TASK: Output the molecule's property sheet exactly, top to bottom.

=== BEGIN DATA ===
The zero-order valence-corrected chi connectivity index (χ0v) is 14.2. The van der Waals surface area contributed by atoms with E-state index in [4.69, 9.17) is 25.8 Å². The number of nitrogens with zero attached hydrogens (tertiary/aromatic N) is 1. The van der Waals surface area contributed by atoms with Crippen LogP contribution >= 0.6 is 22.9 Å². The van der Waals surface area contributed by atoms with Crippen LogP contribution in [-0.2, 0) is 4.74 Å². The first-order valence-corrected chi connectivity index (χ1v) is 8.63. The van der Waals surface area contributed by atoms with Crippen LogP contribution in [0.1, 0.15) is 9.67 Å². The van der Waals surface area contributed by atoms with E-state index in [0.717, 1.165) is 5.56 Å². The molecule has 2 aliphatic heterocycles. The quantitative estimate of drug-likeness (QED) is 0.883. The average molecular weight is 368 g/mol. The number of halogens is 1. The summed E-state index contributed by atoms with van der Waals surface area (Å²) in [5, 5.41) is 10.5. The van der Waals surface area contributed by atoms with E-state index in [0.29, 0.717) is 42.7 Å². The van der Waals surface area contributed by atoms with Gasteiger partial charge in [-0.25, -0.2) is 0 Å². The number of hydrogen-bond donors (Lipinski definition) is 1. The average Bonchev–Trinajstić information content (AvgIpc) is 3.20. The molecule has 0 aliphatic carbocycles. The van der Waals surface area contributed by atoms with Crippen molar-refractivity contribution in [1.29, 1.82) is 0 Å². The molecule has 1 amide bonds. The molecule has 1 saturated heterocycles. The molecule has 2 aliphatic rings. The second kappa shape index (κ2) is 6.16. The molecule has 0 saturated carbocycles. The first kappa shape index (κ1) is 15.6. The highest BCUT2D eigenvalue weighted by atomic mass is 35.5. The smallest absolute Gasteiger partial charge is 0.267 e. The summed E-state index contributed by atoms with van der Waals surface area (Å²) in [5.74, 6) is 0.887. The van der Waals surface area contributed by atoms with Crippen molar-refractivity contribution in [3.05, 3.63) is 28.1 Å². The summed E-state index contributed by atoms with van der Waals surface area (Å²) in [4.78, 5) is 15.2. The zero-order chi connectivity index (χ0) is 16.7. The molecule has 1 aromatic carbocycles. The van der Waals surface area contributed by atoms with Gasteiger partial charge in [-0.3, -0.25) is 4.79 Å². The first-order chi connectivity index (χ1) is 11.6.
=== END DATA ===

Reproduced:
The zero-order valence-corrected chi connectivity index (χ0v) is 14.2. The van der Waals surface area contributed by atoms with E-state index in [4.69, 9.17) is 25.8 Å². The number of nitrogens with zero attached hydrogens (tertiary/aromatic N) is 1. The van der Waals surface area contributed by atoms with Crippen LogP contribution >= 0.6 is 22.9 Å². The van der Waals surface area contributed by atoms with Crippen LogP contribution in [-0.2, 0) is 4.74 Å². The first-order valence-corrected chi connectivity index (χ1v) is 8.63. The van der Waals surface area contributed by atoms with Crippen LogP contribution in [0.1, 0.15) is 9.67 Å². The van der Waals surface area contributed by atoms with E-state index in [0.717, 1.165) is 5.56 Å². The molecule has 2 aliphatic heterocycles. The quantitative estimate of drug-likeness (QED) is 0.883. The average molecular weight is 368 g/mol. The number of halogens is 1. The summed E-state index contributed by atoms with van der Waals surface area (Å²) in [5, 5.41) is 10.5. The van der Waals surface area contributed by atoms with E-state index in [0.29, 0.717) is 42.7 Å². The van der Waals surface area contributed by atoms with Gasteiger partial charge in [-0.25, -0.2) is 0 Å². The number of hydrogen-bond donors (Lipinski definition) is 1. The average Bonchev–Trinajstić information content (AvgIpc) is 3.20. The molecule has 0 aliphatic carbocycles. The van der Waals surface area contributed by atoms with Crippen molar-refractivity contribution in [1.29, 1.82) is 0 Å². The molecule has 1 amide bonds. The molecule has 1 saturated heterocycles. The molecule has 2 aliphatic rings. The second kappa shape index (κ2) is 6.16. The molecule has 0 saturated carbocycles. The first kappa shape index (κ1) is 15.6. The highest BCUT2D eigenvalue weighted by atomic mass is 35.5. The smallest absolute Gasteiger partial charge is 0.267 e. The summed E-state index contributed by atoms with van der Waals surface area (Å²) in [5.74, 6) is 0.887. The van der Waals surface area contributed by atoms with Crippen molar-refractivity contribution in [3.05, 3.63) is 28.1 Å². The summed E-state index contributed by atoms with van der Waals surface area (Å²) in [4.78, 5) is 15.2. The zero-order chi connectivity index (χ0) is 16.7. The molecule has 1 aromatic carbocycles. The van der Waals surface area contributed by atoms with Gasteiger partial charge in [-0.3, -0.25) is 4.79 Å². The first-order chi connectivity index (χ1) is 11.6.